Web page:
Is it possible to recreate decals from an image file and printing them with an inkject printer onto special decal paper? (such as this: www.decal-paper.com/inkjet.html) I haven't tried the stuff, but I imagine the life expectancy of the colors isn't too great considering the exposure they'd have to endure. This would be for a Raleigh Sports fender that I'm repainting, so I'd probably coat the entire thing with some sort of clear coat after painting and applying any decals. Any advice would be appreciated.

Thanks!

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          RE:RESTORATION TIPS - MISC:   repro decals? posted by Steve on 6/8/2004 at 3:16:40 PM
Probably is possible but UV degradation would be a big problem. If you do this, use a clear coat with lots of UV block in it.




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RESTORATION TIPS - MISC:   Old childs bike info. posted by: suz on 5/24/2004 at 3:02:33 AM
I'm contemplating restoring a vintage childs 2 wheel bike. I would like to find a bit of its historic info.

It is a small childs bike, the wheels are about 12" across and are solid rubber. The ID plate (raised letters)says "LITTLE JIM" Then "JC Penny Co Inc" and under that "PLAYTHINGS" the only other marking I've noticed so far is "NEW DEPARTURE" in raised letters close to the back wheel.

I dont know a thing about old bikes, but I'm guessing it to be 30"s vintage. Any help on aprox year and history would be greatly appreciated. Thanks, suz

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          RE:RESTORATION TIPS - MISC:  "Photo" of old childs bike info. posted by suz on 5/24/2004 at 4:57:08 AM
I took a quick picture of the bike & ID tag and posted them on my yahoo photos. suz

http://ca.f1.pg.photos.yahoo.com/ph/suz_res_queues/album?.dir=/299e




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RESTORATION TIPS - MISC:   Headbadges & Ultrasonic cleaners posted by: Ken on 5/14/2004 at 6:48:45 PM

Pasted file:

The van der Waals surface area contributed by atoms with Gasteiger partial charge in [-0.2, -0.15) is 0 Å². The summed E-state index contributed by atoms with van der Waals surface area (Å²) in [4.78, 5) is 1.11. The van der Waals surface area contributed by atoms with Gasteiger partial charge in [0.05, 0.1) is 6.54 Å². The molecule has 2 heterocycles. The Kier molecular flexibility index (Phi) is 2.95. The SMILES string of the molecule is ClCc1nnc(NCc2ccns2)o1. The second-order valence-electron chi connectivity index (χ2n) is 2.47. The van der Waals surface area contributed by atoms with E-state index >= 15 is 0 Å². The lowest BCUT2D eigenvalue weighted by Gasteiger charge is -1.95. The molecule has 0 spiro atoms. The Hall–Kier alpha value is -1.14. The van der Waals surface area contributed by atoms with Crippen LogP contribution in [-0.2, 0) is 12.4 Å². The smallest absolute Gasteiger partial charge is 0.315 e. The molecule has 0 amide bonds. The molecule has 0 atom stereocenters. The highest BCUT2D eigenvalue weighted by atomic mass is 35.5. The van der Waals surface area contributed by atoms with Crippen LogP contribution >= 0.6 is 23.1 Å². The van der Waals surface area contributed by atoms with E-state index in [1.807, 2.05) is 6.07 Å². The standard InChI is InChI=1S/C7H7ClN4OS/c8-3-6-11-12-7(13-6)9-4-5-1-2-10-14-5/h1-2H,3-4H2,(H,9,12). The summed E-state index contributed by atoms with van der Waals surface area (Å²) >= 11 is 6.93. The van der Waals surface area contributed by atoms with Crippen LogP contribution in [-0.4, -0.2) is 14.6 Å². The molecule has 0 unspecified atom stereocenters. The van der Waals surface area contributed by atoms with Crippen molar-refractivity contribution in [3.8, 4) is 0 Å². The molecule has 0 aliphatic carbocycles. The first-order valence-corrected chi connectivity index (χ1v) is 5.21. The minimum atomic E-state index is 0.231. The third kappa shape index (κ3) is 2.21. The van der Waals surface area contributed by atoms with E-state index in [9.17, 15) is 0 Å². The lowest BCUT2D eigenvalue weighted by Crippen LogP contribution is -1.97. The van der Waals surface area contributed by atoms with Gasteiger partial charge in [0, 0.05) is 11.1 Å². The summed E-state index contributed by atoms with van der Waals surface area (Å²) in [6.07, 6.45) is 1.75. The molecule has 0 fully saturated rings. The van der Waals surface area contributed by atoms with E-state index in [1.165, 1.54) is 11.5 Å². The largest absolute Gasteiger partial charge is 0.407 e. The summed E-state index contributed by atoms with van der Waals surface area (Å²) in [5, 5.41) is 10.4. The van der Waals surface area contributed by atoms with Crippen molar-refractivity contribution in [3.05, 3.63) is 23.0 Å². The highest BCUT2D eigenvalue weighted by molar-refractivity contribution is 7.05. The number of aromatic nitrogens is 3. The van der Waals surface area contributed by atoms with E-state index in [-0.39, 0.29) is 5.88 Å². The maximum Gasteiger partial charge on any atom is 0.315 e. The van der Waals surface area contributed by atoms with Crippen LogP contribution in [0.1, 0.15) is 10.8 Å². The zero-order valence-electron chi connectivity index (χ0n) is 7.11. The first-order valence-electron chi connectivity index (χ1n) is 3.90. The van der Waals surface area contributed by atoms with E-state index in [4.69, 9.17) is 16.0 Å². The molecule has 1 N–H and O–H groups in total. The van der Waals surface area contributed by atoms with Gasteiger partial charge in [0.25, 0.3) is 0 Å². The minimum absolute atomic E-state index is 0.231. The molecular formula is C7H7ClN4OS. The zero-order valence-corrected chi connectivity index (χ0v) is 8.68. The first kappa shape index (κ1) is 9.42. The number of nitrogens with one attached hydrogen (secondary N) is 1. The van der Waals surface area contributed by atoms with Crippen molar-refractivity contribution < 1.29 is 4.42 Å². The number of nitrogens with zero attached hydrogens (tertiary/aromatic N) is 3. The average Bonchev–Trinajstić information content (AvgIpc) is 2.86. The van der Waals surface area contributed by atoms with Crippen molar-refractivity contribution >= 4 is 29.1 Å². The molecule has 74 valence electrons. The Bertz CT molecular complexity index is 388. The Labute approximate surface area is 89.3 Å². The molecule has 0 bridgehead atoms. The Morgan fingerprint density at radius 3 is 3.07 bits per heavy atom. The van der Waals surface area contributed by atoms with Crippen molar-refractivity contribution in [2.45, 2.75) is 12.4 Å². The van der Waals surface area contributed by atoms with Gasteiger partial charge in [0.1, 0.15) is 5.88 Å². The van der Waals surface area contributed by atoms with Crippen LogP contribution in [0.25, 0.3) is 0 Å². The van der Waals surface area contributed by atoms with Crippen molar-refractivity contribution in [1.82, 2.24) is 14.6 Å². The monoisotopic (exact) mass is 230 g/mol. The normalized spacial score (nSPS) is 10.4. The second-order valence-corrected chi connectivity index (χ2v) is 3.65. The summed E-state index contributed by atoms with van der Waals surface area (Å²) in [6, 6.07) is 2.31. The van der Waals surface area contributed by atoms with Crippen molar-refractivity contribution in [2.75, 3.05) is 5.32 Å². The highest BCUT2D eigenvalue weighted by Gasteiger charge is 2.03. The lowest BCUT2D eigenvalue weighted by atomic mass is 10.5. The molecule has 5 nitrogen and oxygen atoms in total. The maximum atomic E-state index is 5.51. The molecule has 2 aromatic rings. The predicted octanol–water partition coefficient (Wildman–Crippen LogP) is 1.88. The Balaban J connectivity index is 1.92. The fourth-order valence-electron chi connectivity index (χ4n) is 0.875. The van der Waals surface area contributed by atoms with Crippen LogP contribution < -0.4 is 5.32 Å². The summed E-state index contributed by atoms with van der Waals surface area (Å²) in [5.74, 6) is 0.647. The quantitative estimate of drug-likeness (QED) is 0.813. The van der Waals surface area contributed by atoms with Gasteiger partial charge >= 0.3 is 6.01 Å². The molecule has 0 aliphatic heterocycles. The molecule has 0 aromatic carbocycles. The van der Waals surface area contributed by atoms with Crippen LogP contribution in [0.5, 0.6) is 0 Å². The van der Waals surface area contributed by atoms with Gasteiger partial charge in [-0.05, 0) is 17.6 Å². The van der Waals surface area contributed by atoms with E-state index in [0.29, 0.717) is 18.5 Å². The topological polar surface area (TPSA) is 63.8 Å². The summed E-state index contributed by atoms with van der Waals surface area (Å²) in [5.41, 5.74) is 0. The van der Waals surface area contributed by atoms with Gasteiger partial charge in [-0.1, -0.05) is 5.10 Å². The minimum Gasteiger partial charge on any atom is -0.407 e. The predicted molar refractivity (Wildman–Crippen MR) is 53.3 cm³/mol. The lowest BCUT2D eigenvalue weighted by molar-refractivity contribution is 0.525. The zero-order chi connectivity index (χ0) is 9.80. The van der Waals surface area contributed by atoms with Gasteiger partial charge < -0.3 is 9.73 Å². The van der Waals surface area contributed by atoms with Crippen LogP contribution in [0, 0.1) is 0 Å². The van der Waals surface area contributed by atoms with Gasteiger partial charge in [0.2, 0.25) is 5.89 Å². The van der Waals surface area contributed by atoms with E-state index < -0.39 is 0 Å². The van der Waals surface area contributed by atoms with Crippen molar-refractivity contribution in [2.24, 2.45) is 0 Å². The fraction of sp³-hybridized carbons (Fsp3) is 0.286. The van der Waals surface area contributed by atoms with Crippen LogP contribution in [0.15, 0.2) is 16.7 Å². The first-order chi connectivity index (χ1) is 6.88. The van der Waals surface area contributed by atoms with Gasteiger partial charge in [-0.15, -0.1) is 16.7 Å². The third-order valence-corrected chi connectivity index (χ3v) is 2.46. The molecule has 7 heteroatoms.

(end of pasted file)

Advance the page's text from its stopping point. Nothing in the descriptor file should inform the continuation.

I have two questions for those more experienced folks. If I want to remove a headbadge prior to restoration, what type of fastener should I use to re-attach them? I can't seem to find the right size rivets.

Second question - I'm thinking about investing in a ultrasonic cleaning unit for those pieces with that hard crusty bearing grease. Anybody had any experience with these units? Any recommendations?

Thanks,
Ken in Arizona

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          RE:RESTORATION TIPS - MISC:   Headbadges & Ultrasonic cleaners posted by JC on 5/22/2004 at 1:27:38 PM
I found that hobby shops sometimes carry small screws which are good for re-attaching headbadges.

JC

          RE:RESTORATION TIPS - MISC:   Headbadges & Ultrasonic cleaners posted by paul viner on 6/8/2004 at 9:44:13 AM
try using some of the smaller electrical threads,also discovered that they are actually M.E threads which are the same threads that Model Engineers use.




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RESTORATION TIPS - MISC:   JC Higgins posted by: phil on 5/13/2004 at 10:09:44 PM
hi i have a 40's sears jc higgins bike with a with a whizzer h motor and i would like to know if it is worth restoring or play around with it thanks phil.

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RESTORATION TIPS - PAINT:    posted by: James on 5/2/2004 at 3:31:03 AM
I've been fiddling with the Raleigh built Western Flyer 3 speed today and tried to go the headset but I can't get the stem out, I imagine the nut at the bottom of the stem bolt is rusted tight, any ideas?


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          RE:RESTORATION TIPS - PAINT:    posted by john on 5/11/2004 at 9:15:58 PM
Have you tried Coke yet? I have a friend who couldn't get a seat post out of an old seat tube so he took out the bottom bracket and poured coca-cola down into the seat tube and that did the trick. Coke is pretty acidic stuff and will dissolve the oxidized steel (rust). I think he left it in there for about 4 hours. I'm not sure how you would keep the coke in the head tube area however, maybe a dip into a couple of liters, poured into a larger bin.
Good luck

          RE:RE:RESTORATION TIPS - PAINT:    posted by ziggy on 5/21/2004 at 12:20:54 PM
Coke does work well to get rid of rust. As a matter of fact you can use coke to polish chrome, remove battery acid, remove blood and it tastes good.

          RE:RE:RE:RESTORATION TIPS - PAINT:    posted by JC on 5/22/2004 at 1:28:30 PM
Pour a lot of WD-40 into the stem and let is sit overnight.

          RE:RESTORATION TIPS - PAINT:    posted by guy on 5/27/2004 at 3:24:40 PM
re:head set did u try to loosen the head set bolt about 5
to 10 turns, hit the bolt hard with hammer, this will brake
the screw in insert loose in the head set column




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RESTORATION TIPS - PAINT:   colors posted by: Phil on 4/29/2004 at 12:58:24 AM